‘It could never just be one more time.’
A seemingly innocent slice of cake lures a vulnerable young woman into a downward spiral of crime and enslavement. Bewildered at first, she cannot say no and succumbs disturbingly easily to the takeover of her life. Prepare to be held captive by the nightmarish unfolding of this lavish, Kafkaesque psychological thriller.
Set in present-day Vienna, the story opens with an invitation to a stranger’s apartment to share a dessert. The unnamed young woman, who is both the story’s heroine and narrator, feels compelled by social niceties to submit to this apparent act of kindness. Her older hostess, Frau Hohenembs, is a powerful social butterfly with a penchant for theft and cocaine. As she uses her status and connections to gain the young woman’s trust, the tension mounts into an unsettling sense of impending doom.
Joined by the downtrodden Ida, Frau H’s servant whose unconventional daily chores include polishing a pickled human head in a jar, they embark on a precarious law-breaking spree. Blowing up statues and stealing priceless objects from museums, their actions all play a part in the orchestration of the heroine’s inevitable ruin.
A parallel story about Empress Elizabeth of Austria runs alongside the main drama. This celebrated nineteenth century monarch felt stifled by the unrelenting etiquette of stately life. Craving admiration achievable only by obsessively watching her weight, she maintained her tiny figure through rumoured binge eating and fasting. Part contemporary suspense, part historical memoir, this riveting read reveals the pressure on women throughout history to conform to impossible ideals of beauty.
‘As decades passed the women got thinner and fitter.’
The distorted image the characters have of themselves is explored in fascinating detail. Trapped in a situation over which she has no power, the contemporary narrator finds solace in old habits, making herself sick using ostrich feathers in an ancient ritual copied from the Romans. This eating disorder, from whose grip she thought she had escaped fifteen years earlier, resurfaces as a sort of comfort blanket to cling to as she loses her job, her apartment and eventually her only friend.
Frau H eats little to remain impossibly slim while the overweight Ida somewhat inevitably stuffs herself with sugary treats at every opportunity, comfort eating to numb the misery of her circumstances. The twisted relationship between the three starkly different women is unified only by a mutual obsession with food as they struggle to satisfy their appetites amidst an oppressive atmosphere of guilt and punishment.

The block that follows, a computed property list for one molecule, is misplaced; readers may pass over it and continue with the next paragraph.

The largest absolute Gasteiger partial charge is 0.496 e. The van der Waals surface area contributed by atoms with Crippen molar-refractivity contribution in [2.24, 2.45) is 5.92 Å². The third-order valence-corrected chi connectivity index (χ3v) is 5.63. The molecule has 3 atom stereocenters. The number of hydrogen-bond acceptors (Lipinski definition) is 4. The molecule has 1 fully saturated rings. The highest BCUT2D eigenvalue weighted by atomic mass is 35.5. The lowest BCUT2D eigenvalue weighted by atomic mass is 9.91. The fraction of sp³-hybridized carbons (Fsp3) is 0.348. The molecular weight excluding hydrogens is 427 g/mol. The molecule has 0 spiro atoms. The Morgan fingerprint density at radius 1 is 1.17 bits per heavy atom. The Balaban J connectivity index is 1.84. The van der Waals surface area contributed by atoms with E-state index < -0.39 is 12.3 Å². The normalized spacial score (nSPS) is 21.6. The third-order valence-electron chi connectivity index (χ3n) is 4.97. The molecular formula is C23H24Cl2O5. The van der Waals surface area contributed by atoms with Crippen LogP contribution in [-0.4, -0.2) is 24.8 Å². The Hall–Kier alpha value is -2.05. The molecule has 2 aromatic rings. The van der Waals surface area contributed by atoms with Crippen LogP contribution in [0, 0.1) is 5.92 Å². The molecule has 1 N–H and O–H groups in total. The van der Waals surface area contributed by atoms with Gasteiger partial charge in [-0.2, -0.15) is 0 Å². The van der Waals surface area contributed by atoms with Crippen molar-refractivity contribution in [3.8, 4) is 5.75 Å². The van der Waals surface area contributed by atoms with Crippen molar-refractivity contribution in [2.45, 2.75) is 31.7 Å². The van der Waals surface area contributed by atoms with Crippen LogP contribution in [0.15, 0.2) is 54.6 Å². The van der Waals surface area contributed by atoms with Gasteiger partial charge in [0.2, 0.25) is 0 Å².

‘The grotesque face of my abnormality, which had lain dormant within me, resurfaced.’
Although mostly set in the present day, the story feels timeless, featuring extravagantly ornate settings and opulent lifestyles. Like the sumptuous cakes that appear throughout, this book is a thrilling treat to be devoured within a short space of time. A claustrophobic and gripping page-turner, it is an easy-to-read, scintillating little gem.
About the Publisher:
Peirene Press publishes contemporary European literature in translation. Great care is taken when choosing unique new works with the focus firmly on the merit of each book and the talent of the writer.
Review by Becky Danks:
Becky Danks is an avid reader, creative writer, dog lover, poet, and reviewer of books. Amongst other things! She was recently shortlisted for the Verve Poetry Festival Prize. Follow her on Twitter: @BeckyD123
*The Contemporary Small Press is celebrating the first ever Republic of Consciousness Prize for small presses by reviewing a range of titles from the long- and short-lists throughout early 2017. The Republic of Consciousness Prize was established by writer Neil Griffiths to support and reward adventurous new fiction published by small presses in the UK and Ireland. The judges have selected some of the most exciting and innovative new fiction to highlight through their long- and short-lists, demonstrating the breadth and depth of high-quality literary fiction currently being published by small and independent presses. The winner will be announced at an award-ceremony held in conjunction with the Contemporary Small Press at the University of Westminster in March.